The Onion News Takeover

From its origins as a satiric newspaper in Wisconsin, the Onion has become something of an empire suddently this month with the premieres of both “The Onion News Network” on IFC and “Onion SportsDome” on Comedy Central.

Both expertly parody the slickest excesses of their targets with the dense parody found in its publications and online outlets.

Producer Will Graham says it was the online news network that originally started the idea of  a network that’s “more pretentious and boring than CNN, more kind of aggressive and in your face than Fox News.

“Taking it to television just seemed like a natural next step for us,” Graham says. “It was time. And also, I think, it was a chance just to skewer the kind of broader world of cable news and this kind of nonstop, in-your-face information flow and explosive, swishy graphics, that kind of thing.”

And yet, considering the excesses of existing cable news, the main challenge of the Onion TV projects is to actually parody them.

“It is literally impossible to be more ridiculous than Fox News or MSNBC,” Graham says. “It’s actually impossible. It’s happened multiple times that we’ll be talking and brainstorming a joke in the writers’ room. We’ll get excited about it, and then it’s literally on the website. So I think we have to kind of embrace that closeness.”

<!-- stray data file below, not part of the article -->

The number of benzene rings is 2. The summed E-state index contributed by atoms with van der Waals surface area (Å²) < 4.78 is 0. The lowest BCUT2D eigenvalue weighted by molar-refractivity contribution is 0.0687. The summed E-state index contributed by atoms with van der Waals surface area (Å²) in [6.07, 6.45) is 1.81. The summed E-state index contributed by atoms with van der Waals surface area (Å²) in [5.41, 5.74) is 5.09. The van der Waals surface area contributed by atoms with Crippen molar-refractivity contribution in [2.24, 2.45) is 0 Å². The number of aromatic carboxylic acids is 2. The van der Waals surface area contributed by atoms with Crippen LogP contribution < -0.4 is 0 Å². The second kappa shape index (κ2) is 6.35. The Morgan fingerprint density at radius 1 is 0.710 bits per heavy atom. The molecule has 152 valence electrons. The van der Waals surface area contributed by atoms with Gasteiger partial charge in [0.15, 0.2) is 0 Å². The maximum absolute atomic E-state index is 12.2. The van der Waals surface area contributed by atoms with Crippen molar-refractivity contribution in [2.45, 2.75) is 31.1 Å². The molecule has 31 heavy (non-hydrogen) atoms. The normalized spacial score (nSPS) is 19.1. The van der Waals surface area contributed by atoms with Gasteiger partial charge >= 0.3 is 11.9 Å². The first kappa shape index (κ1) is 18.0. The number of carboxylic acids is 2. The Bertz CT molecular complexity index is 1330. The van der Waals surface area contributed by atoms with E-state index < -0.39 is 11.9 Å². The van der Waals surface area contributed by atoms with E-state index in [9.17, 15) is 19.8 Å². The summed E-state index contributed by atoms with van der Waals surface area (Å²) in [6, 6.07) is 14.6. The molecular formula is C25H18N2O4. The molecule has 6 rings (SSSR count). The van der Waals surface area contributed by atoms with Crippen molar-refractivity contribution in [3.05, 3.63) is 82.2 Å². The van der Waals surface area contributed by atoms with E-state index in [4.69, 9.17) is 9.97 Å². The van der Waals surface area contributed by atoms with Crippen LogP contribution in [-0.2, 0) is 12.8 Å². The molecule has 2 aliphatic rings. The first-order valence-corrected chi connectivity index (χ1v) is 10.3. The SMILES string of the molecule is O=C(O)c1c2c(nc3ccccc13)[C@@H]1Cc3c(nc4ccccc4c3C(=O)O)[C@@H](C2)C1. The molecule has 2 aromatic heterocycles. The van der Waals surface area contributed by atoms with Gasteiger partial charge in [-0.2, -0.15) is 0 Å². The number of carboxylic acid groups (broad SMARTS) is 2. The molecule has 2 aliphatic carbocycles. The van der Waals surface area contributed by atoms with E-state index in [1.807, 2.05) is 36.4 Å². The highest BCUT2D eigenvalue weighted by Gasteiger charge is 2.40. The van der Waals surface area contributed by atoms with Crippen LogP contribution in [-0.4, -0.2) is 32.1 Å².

The closeness has already resulted in Onion stories being repeatedly used in mainstream press as if they’re real.

“We’ve had online cases where, for example, last year there was a case where we published a story about Neil Armstrong now saying that the moon landing was a hoax, and all these papers in Bangladesh picked it up.

“There was a story about the Make-A-Wish Foundation being bankrupted by a child who wishes for unlimited wishes, which is pretty out there. It went on MySpace, which is kind of the Internet hub for morons, and we got this letter from the Make-A-Wish Foundation that was, like, ‘We’re getting hundreds of e-mails every hour, people who are concerned.’ So how ridiculous those things are, I think, really kind of opens up a lot of doors for us.”

“It isn’t so much that we’re taking those situations and exploring the humor in those,” says Suzanne Sena, who convincingly plays their hard as nails head anchor, “but rather how sometimes those things are covered. How many of us haven’t been out there at some point covering that snow storm that never really comes, but we’re out there, and we’re dressed for it, and we’re waiting and waiting. But we report on it because we’re there, or we’re in front of the building, and it’s dark, but we’re there because we’re live on the scene. It happens. And I
think that’s some of the absurdity that we like to explore at ONN. We’re not afraid to acknowledge that absurdity and call it out.”

Sena is convincing in her role because she has been a TV anchor before she became a fake one. I wondered how her former colleagues feel about her jump.

“Many of them feel I’ve been promoted, and actually, the response has been phenomenal,” she says. “I think from the journalists in this room who have followed The Onion from its inception and online, most of our fans, I think, start with journalists because we understand some of the absurdity with the business at times. And frankly, if you tune in to all the episodes, I think you’ll see a couple familiar faces from some of my colleagues, actually.”

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